The God who Sets Apart
I remember knowing the moment in every film where you could be certain the girl would get the guy. If we're honest we've been laboring through the first halves of movies for years to get to he moment when he grabs her hand, looks in her eyes, and says, 'You're different." This is where you know, she wins, she's done it, and he really loves her. Romance dramas aside, I feel like something somewhere deep down I've always believed there's something valuable in the set apart, something to be loved in the unique, something sacred in the special.
What the movies didn't tell me was that it had much less to do with me, and a lot more to do with the One doing the setting apart.
Jehovah Mekodishkem only appears twice in scripture, but one of those times follows God's request to Israel to observe the Sabbath (Exodus 31).
"Then the Lord said to Moses, "Say to the Israelites, 'You must observe my Sabbaths. This will be a sign between me and you for the generations to come, so you may know that I am the Lord, who makes you holy.""
This indicates to them that their observance of rest is a testament to who He is, and that He has made them holy. This is a covenantal moment for Israel that not only marked and reminded them of their past, but informed their future. And in this beautiful past, present and future self-declaration from God, we too can find our 'different' moment.
Because we know this promise was simply a prelude to that of Christ, we also know he has sanctified us, is sanctifying us, and will continue to sanctify us to perfection (Heb. 10:14).
But that doesn't mean it will be easy.
As that movie moment longing to be different will forever well up in our hearts, so will the ever constant desires to look just the same as anyone else. Esther only shined before the King because she went through a year of physical and spiritual (translation) 'exfoliation' and we are no different. Most of us can likely look back and know that our holiest of moments were birthed through a season of exfoliation, rubbing away the grossest parts of us.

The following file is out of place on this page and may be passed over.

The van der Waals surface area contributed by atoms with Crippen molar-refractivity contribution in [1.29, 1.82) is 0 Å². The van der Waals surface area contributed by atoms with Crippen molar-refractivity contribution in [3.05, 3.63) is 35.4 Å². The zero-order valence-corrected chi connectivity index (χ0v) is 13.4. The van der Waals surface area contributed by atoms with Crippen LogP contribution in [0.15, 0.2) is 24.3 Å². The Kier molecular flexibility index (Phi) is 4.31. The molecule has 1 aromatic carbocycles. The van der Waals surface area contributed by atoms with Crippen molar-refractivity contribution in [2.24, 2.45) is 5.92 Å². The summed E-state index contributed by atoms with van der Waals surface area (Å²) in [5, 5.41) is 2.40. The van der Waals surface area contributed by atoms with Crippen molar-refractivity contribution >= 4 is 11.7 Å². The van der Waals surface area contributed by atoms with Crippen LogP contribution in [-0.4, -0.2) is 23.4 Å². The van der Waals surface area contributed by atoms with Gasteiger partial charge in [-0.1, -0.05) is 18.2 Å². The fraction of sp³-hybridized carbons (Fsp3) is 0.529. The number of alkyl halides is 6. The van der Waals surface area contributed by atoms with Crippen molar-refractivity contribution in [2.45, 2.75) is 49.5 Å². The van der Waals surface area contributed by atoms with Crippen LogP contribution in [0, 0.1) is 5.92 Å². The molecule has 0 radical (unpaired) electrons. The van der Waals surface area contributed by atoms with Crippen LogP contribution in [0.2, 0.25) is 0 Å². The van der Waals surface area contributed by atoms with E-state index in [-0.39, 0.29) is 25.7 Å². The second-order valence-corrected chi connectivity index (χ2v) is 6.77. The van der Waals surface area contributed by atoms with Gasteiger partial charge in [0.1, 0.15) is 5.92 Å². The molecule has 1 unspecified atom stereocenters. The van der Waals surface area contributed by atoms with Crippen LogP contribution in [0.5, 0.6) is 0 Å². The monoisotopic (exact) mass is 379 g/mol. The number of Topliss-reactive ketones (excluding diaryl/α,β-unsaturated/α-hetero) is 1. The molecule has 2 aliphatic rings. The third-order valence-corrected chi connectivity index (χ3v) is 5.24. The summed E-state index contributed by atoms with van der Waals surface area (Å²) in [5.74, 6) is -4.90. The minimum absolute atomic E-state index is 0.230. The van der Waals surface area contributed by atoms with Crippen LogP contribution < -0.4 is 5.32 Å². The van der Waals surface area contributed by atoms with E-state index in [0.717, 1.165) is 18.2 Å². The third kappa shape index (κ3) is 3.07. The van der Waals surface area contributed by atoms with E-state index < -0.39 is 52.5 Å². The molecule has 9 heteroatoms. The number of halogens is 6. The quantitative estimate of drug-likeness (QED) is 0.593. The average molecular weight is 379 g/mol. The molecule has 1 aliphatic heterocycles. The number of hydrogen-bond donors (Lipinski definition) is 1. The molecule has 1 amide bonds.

I truly believe the enemies greatest tool to delay sancitfication is a low pain tolerance. I say I want to be holy, but when it comes down to it, I want to be happy, I want to be comfortable, I want to be at rest. Wow, isn't it funny that God's promise of sanctification for us is directly tied to rest? He knew the shaving away of impurities is never fun, but he didn't forget to give us the rest we need to recover, so that we don't have to fear the daily deaths of this life.
A friend has taught me recently to shift my perspective of pain from negative, to an essential loss to becoming my glory self. Knowing that I am perfectly timed and willed into perfection, I can rest hopeful in the daily deaths, big and small. And let's be honest, the idea of a 'glory self' just sounds super cool and exciting.
Somewhere along the way, we church people forgot that altars aren't just for a Wednesday night prayer moment, but are where things go to die. But with each death we know someone more beautiful, whole, mature, dependent, and holy is to emerge.